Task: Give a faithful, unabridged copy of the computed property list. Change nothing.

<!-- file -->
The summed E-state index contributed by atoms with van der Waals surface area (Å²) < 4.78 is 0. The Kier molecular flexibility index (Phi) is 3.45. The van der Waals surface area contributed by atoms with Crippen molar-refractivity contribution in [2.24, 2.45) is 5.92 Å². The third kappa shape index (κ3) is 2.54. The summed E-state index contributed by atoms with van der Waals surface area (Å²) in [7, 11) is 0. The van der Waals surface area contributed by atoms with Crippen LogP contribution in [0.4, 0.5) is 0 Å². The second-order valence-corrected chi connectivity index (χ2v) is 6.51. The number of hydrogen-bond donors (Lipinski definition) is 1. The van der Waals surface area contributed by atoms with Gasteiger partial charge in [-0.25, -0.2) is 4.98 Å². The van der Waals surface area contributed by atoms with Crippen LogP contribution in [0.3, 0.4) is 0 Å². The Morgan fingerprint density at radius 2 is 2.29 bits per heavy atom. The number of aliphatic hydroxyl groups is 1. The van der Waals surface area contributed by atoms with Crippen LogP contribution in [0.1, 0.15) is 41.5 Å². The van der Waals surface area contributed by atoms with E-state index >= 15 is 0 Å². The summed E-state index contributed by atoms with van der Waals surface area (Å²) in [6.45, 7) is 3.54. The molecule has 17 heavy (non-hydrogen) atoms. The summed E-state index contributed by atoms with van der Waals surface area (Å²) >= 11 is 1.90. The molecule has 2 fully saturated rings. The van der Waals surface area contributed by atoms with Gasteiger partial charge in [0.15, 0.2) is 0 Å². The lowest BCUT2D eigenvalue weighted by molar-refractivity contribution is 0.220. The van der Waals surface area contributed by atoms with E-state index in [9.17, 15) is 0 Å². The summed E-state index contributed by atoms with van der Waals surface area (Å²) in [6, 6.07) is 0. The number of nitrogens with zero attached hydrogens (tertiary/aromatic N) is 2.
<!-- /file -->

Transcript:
The summed E-state index contributed by atoms with van der Waals surface area (Å²) < 4.78 is 0. The Kier molecular flexibility index (Phi) is 3.45. The van der Waals surface area contributed by atoms with Crippen molar-refractivity contribution in [2.24, 2.45) is 5.92 Å². The third kappa shape index (κ3) is 2.54. The summed E-state index contributed by atoms with van der Waals surface area (Å²) in [7, 11) is 0. The van der Waals surface area contributed by atoms with Crippen LogP contribution in [0.4, 0.5) is 0 Å². The second-order valence-corrected chi connectivity index (χ2v) is 6.51. The number of hydrogen-bond donors (Lipinski definition) is 1. The van der Waals surface area contributed by atoms with Gasteiger partial charge in [-0.25, -0.2) is 4.98 Å². The van der Waals surface area contributed by atoms with Crippen LogP contribution in [0.3, 0.4) is 0 Å². The Morgan fingerprint density at radius 2 is 2.29 bits per heavy atom. The number of aliphatic hydroxyl groups is 1. The van der Waals surface area contributed by atoms with Crippen LogP contribution in [0.1, 0.15) is 41.5 Å². The van der Waals surface area contributed by atoms with E-state index >= 15 is 0 Å². The summed E-state index contributed by atoms with van der Waals surface area (Å²) in [6.45, 7) is 3.54. The molecule has 17 heavy (non-hydrogen) atoms. The summed E-state index contributed by atoms with van der Waals surface area (Å²) >= 11 is 1.90. The molecule has 2 fully saturated rings. The van der Waals surface area contributed by atoms with Gasteiger partial charge in [0.15, 0.2) is 0 Å². The lowest BCUT2D eigenvalue weighted by molar-refractivity contribution is 0.220. The van der Waals surface area contributed by atoms with E-state index in [9.17, 15) is 0 Å². The summed E-state index contributed by atoms with van der Waals surface area (Å²) in [6, 6.07) is 0. The number of nitrogens with zero attached hydrogens (tertiary/aromatic N) is 2.